Your next argument retells the viewpoint of a Reimarus. He claims that Jesus wasn't God, that this was all political, etc... This argument does not add up very well at all. The number of Old Testament prophecies fulfilled by Jesus clearly show that his purpose of coming to Earth was to deal with our sin. He did that through the cross, so to suggest that he had other motives makes very little sense. Historically, he definitely existed, definitely died. Some proof that the bible wasn't doctored to prove Christ is that Christ first appeared to women. In that culuture, you would appear to men, as women's testimony wouldn't even hold in court. Today of course it would, but if you were scheming you would write that he appeared to men. Also, thoughout his life he never spoke in any way to suggest he was trying to gain political power. This whole quotation has very little backing and just seems a quick thoughtless backlash at Jesus. By the way, many of the disciples died for devotion to Jesus, these men would have given up and stopped their ministry had Jesus really not been ressurrected. None of it adds up in this argument by Reimarus.

      Next, you say, does it matter? Answer is yes, I don't care what those guys said, the answer yes. If Jesus rose from the dead he is God, and sin was paid for. If not, we all have no hope of salvation, so yes, it matters. I don't really understand the last mention of bones. Yes, if you died somewhere there would be remains, if you didn't, there wouldn't be, doesn't really add to any argument you're making.

      Anyways, those are my ramblings about the subject. I'd really suggest you look into the history and look this up for yourself, and don't assume the Catholic Church viewpoint would be Jesus' viewpoint. His viewpoint is what's in what's in the bible, read the read letters, they're his words. And don't believe just any 'ol author and their take. Look into this yourself, if you honestly are curious, and I'm confident that you will come to believe Jesus was the son of the living God and that he did rise from the dead. The proof is in the consistency of the bible, the truth in history, the way people's lives were changed.

      March 1, 2012 at 4:59 pm |
  16. Geoff

    Here in the UK we dont call our selfes Atheists but humanist, humanist belive their is no GOD but beleive we should help and be kind to other human beings

    March 1, 2012 at 4:22 pm |
    • wisdom4u2

      Why?

      March 1, 2012 at 4:23 pm |
    • clearfog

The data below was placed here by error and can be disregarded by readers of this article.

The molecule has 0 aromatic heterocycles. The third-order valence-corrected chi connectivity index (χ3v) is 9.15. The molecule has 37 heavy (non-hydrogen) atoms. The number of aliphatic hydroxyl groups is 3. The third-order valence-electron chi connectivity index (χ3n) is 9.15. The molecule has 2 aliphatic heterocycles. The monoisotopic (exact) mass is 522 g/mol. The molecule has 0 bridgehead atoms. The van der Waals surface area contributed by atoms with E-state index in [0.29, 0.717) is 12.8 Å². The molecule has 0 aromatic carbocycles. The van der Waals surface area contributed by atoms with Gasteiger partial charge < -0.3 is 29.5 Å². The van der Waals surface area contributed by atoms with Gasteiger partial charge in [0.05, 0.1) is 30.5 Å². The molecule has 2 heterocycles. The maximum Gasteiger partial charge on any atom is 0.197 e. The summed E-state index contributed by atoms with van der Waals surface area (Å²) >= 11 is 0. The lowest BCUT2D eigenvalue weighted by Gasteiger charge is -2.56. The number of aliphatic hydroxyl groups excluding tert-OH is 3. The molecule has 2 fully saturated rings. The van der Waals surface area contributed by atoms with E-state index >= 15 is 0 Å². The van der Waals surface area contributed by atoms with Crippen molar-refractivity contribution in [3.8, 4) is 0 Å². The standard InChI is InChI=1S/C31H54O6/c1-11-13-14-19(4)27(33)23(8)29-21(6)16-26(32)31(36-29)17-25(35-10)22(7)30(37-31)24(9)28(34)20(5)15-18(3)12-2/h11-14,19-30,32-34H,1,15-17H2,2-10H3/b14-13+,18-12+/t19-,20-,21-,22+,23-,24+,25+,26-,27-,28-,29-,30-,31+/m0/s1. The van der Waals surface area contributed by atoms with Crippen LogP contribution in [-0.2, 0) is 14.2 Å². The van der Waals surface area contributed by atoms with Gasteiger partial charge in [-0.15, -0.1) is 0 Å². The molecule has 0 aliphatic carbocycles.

Why? Genetically programmed into social animals through natural selection. Or handed down by god who created mankind in his image through the treachery of a talking snake in a magical fruit tree who disclosed knowledge of good and evil. I am having a hard time deciding.

      March 1, 2012 at 4:29 pm |
    • Jeff

      I will second the question of why? Other people suck and they are ruining England.

      March 1, 2012 at 4:29 pm |
    • Jeff

      The UK should make Druidism the State religion. A nature based religion based on the real physical world holding nature and sharing the earth with wildlife in high regards.

      March 1, 2012 at 4:32 pm |
    • DocMWood

      Geoff–“People are going to be upset,” he says. “That is not our concern.” Not very kind to their fellow man.

      March 1, 2012 at 4:41 pm |
  17. clearfog

    I am an atheist. There is some quantum of evidence that would convince me of the existence of god or gods, although it would have to be a lot, I would always suspect that there was an advanced civilization behind the evidence. Nevertheless, I could be convinced. Religious people refuse to admit that any quantum of evidence would convince them that there is no god. That is why atheism is not a religion.

    March 1, 2012 at 4:21 pm |
    • DocMWood

      clearfog–being able to be convinced isn't what makes something a religion. Religion is simply a system of beliefs regarding the supernatural, or lack thereof. Since your system of beliefs is that there is no supernatural, you have religion. Those that believe in the supernatural have religion too, just a different answer for the same question. It's like economics...you don't have to have dollars to have an economic system...you could use Pounds or Yen...or chickens...or choose not to have any material transactions at all with your fellow man...but you still have an economic system.

      March 1, 2012 at 4:36 pm |
    • clearfog

      Not true. The difference is basing a belief on evidence as opposed to faith. If I were to believe in god, it would be based upon evidence, not faith. Atheism is not based on faith. Religion, by definition, is. That is why atheism is not a religion.

      March 1, 2012 at 4:44 pm |
    • DocMWood

      @clearfog—Not all religions require faith. Some do, just like some economic systems require money. But not all. Religion is simply what you think exists outside the natural world, if anything. You can base that belief on faith, reason, intuition, a guess, a decision…whatever floats your boat. But faith is no more a requirement for all religions than money is for economics.

      March 1, 2012 at 4:58 pm |
    • Jason